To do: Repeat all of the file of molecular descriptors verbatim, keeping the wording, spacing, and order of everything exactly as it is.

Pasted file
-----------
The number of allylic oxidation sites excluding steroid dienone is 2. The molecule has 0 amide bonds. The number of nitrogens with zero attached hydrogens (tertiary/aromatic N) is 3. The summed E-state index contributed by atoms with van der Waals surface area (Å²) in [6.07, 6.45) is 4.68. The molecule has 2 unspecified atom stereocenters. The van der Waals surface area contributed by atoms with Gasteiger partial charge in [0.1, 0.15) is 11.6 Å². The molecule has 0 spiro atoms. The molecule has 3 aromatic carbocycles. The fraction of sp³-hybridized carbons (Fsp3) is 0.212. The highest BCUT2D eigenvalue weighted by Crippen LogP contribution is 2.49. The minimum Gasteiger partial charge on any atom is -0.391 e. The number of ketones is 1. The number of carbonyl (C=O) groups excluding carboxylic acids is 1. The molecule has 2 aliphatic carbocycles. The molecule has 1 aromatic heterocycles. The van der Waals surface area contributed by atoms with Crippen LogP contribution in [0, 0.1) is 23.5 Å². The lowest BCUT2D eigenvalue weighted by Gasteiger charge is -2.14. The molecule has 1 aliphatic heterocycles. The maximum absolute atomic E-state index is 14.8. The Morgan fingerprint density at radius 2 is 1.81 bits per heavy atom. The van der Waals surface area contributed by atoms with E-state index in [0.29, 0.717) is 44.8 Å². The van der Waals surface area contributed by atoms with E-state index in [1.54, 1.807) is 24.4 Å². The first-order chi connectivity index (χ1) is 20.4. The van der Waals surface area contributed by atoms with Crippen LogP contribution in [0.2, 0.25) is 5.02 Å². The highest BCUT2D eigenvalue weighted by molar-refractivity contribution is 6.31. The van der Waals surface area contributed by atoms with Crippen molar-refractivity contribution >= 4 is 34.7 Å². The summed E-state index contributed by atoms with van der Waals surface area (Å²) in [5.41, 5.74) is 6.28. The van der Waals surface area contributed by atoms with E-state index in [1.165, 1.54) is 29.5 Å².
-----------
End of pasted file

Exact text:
The number of allylic oxidation sites excluding steroid dienone is 2. The molecule has 0 amide bonds. The number of nitrogens with zero attached hydrogens (tertiary/aromatic N) is 3. The summed E-state index contributed by atoms with van der Waals surface area (Å²) in [6.07, 6.45) is 4.68. The molecule has 2 unspecified atom stereocenters. The van der Waals surface area contributed by atoms with Gasteiger partial charge in [0.1, 0.15) is 11.6 Å². The molecule has 0 spiro atoms. The molecule has 3 aromatic carbocycles. The fraction of sp³-hybridized carbons (Fsp3) is 0.212. The highest BCUT2D eigenvalue weighted by Crippen LogP contribution is 2.49. The minimum Gasteiger partial charge on any atom is -0.391 e. The number of ketones is 1. The number of carbonyl (C=O) groups excluding carboxylic acids is 1. The molecule has 2 aliphatic carbocycles. The molecule has 1 aromatic heterocycles. The van der Waals surface area contributed by atoms with Crippen LogP contribution in [0, 0.1) is 23.5 Å². The lowest BCUT2D eigenvalue weighted by Gasteiger charge is -2.14. The molecule has 1 aliphatic heterocycles. The maximum absolute atomic E-state index is 14.8. The Morgan fingerprint density at radius 2 is 1.81 bits per heavy atom. The van der Waals surface area contributed by atoms with E-state index in [0.29, 0.717) is 44.8 Å². The van der Waals surface area contributed by atoms with E-state index in [1.54, 1.807) is 24.4 Å². The first-order chi connectivity index (χ1) is 20.4. The van der Waals surface area contributed by atoms with Crippen LogP contribution in [0.2, 0.25) is 5.02 Å². The highest BCUT2D eigenvalue weighted by molar-refractivity contribution is 6.31. The van der Waals surface area contributed by atoms with Crippen molar-refractivity contribution >= 4 is 34.7 Å². The summed E-state index contributed by atoms with van der Waals surface area (Å²) in [5.41, 5.74) is 6.28. The van der Waals surface area contributed by atoms with E-state index in [1.165, 1.54) is 29.5 Å².